-Get authenticity feedback from others If you are near the top of your organization, remember that much of the feedback you receive has been carefully filtered. Be prepared to find out what’s really going on
Example: New York Life deliberately celebrates and uses its origins and history as a guide for good executive behaviour
-Think bigger Individual jobs often give meaning – but how they connect to others and the end goal is not clear – remember the c’s – connection, community and cause. So…
-Connect widely Take every opportunity to connect your organization’s efforts and outputs to the wider community. Bring in messages from the outside. Beware organizational introspection. It’s meaningful to know the impact you have on wider society
-Talk about the ‘why’ Restate in clear, simple, and memorable ways, the reasons your organization exists. Meaning is enhanced by a cause – and communicating it
-Build communities at work Whether you are in the factory workshop or on the executive committee, you have the opportunity – indeed the obligation – to build a sense of belonging and cooperation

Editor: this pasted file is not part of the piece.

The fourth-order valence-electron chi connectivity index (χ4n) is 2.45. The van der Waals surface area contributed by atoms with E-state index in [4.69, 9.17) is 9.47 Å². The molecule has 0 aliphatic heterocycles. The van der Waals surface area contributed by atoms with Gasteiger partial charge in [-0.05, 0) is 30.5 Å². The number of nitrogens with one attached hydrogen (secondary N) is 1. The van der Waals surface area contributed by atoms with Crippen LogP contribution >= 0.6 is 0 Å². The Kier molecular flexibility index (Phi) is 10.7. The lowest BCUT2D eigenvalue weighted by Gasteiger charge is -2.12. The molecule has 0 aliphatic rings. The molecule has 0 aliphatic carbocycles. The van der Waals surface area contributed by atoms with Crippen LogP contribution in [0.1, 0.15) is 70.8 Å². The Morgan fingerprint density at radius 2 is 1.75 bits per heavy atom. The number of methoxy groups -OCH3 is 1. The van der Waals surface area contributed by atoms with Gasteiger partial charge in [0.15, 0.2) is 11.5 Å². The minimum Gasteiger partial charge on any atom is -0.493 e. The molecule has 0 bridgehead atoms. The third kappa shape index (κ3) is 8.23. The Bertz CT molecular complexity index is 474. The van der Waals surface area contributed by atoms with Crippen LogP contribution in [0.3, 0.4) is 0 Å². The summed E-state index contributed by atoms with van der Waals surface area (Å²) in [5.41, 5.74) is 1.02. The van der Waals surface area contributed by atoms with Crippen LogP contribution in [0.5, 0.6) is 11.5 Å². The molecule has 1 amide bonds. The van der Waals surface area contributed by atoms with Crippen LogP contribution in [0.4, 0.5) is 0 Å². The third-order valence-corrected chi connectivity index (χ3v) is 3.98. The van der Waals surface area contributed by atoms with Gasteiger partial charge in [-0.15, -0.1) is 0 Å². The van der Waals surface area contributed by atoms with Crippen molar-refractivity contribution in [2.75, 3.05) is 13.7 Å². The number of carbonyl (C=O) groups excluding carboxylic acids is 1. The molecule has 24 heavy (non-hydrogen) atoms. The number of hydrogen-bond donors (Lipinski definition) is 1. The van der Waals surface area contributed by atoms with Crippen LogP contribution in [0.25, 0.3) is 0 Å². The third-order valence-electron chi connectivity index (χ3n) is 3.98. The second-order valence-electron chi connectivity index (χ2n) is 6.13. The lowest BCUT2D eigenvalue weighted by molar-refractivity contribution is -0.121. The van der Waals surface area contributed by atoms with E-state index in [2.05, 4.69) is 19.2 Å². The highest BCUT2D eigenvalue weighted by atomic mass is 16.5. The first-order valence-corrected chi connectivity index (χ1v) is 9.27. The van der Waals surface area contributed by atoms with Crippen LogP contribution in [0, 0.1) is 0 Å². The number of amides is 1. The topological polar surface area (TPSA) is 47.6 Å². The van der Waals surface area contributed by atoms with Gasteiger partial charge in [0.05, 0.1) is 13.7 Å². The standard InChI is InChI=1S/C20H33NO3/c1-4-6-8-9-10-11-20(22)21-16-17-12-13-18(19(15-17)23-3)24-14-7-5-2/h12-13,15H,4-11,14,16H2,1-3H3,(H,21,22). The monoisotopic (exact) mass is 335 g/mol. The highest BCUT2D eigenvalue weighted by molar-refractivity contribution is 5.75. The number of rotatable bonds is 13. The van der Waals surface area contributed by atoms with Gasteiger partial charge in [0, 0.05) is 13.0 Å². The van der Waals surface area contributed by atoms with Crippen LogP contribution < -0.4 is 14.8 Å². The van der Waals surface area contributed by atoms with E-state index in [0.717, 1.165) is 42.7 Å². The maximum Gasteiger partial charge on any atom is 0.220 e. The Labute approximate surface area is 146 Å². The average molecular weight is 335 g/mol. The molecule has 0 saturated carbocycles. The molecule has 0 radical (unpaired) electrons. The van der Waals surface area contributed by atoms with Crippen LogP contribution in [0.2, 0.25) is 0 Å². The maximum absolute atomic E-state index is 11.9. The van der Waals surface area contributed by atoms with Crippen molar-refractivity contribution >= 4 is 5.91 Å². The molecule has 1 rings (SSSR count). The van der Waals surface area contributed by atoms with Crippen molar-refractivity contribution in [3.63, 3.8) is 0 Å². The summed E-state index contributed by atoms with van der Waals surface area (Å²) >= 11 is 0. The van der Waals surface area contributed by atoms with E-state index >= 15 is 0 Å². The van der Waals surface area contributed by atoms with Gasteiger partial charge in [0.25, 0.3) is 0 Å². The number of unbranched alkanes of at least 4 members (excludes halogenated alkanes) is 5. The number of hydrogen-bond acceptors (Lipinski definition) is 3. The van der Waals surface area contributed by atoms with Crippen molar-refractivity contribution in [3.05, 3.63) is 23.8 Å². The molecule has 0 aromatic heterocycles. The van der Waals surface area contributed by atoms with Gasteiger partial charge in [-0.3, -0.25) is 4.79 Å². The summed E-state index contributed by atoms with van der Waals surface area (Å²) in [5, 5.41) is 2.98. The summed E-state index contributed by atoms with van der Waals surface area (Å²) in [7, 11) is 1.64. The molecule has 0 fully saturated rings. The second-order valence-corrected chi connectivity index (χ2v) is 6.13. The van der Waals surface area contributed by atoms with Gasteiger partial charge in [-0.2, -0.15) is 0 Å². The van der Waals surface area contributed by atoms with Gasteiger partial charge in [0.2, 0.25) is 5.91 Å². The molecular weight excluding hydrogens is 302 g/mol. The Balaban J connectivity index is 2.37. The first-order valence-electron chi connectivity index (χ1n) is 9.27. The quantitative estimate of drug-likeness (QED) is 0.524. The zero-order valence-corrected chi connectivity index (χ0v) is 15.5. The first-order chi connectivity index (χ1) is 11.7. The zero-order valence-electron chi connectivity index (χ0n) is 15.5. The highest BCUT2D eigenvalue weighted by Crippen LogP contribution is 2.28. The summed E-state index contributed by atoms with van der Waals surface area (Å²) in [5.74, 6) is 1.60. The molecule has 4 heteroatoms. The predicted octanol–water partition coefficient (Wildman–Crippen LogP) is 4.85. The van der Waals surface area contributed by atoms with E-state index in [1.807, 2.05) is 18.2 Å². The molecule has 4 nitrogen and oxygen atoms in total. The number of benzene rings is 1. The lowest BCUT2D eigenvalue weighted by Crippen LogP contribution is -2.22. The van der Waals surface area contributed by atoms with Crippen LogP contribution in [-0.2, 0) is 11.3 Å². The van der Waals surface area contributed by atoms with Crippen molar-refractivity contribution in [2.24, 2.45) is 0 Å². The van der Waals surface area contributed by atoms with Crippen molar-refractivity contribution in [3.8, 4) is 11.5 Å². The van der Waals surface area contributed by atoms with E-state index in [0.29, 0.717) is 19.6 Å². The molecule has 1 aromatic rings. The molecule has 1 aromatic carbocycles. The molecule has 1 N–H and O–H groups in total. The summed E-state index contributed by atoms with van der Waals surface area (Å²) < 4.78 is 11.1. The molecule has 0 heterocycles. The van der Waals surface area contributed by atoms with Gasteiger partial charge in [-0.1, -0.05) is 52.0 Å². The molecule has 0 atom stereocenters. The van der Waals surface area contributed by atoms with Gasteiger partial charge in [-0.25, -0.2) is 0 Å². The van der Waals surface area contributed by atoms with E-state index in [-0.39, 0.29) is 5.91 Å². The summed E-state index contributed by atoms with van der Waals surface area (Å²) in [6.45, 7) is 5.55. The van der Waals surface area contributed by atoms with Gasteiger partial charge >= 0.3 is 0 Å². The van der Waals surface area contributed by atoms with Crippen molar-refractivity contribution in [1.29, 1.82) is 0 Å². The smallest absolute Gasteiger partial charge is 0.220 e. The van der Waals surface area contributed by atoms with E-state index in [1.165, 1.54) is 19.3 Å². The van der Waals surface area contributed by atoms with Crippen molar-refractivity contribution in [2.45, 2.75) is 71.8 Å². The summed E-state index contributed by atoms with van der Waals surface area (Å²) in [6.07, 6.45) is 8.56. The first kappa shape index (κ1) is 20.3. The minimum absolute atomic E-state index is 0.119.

Example: The BMW engineers know why they work: to build the ultimate driving machine
-Don’t react! When things go wrong, resist the temptation to take knee-jerk action and immediately invent another rule. Where you can, try trust first, and accept that this may not always produce what you want. Rules may look like a quick fix but they can inspire a ‘low trust’ downward spiral that typically creates more problems
-Practise what you preach Don’t ask others to do things you wouldn’t do yourself. You are unlikely to engender respect for the rules – or for yourself – if you repeatedly create exceptions for yourself or for others. If you have rules, believe in them!
-Test your rules Check how the rules affect all stakeholders. Rules a ect not only employees and regulators, but also customers and wider society. Next time you introduce a rule, be sure to examine the impact it might have on customers, consumers, suppliers and other stakeholders
Example: Netflix has attracted praise for its attempts to keep its HR rules simple.
Whichever organization you are part of – and no matter where you are within the company – our aim is to inspire you to make the DREAMS real so you can have a positive answer to a difficult question: why should anyone work here?
Additional reporting by Gareth Jones
Further reading Why should anyone work here? Rob Goffee and Gareth Jones Harvard Business Review Press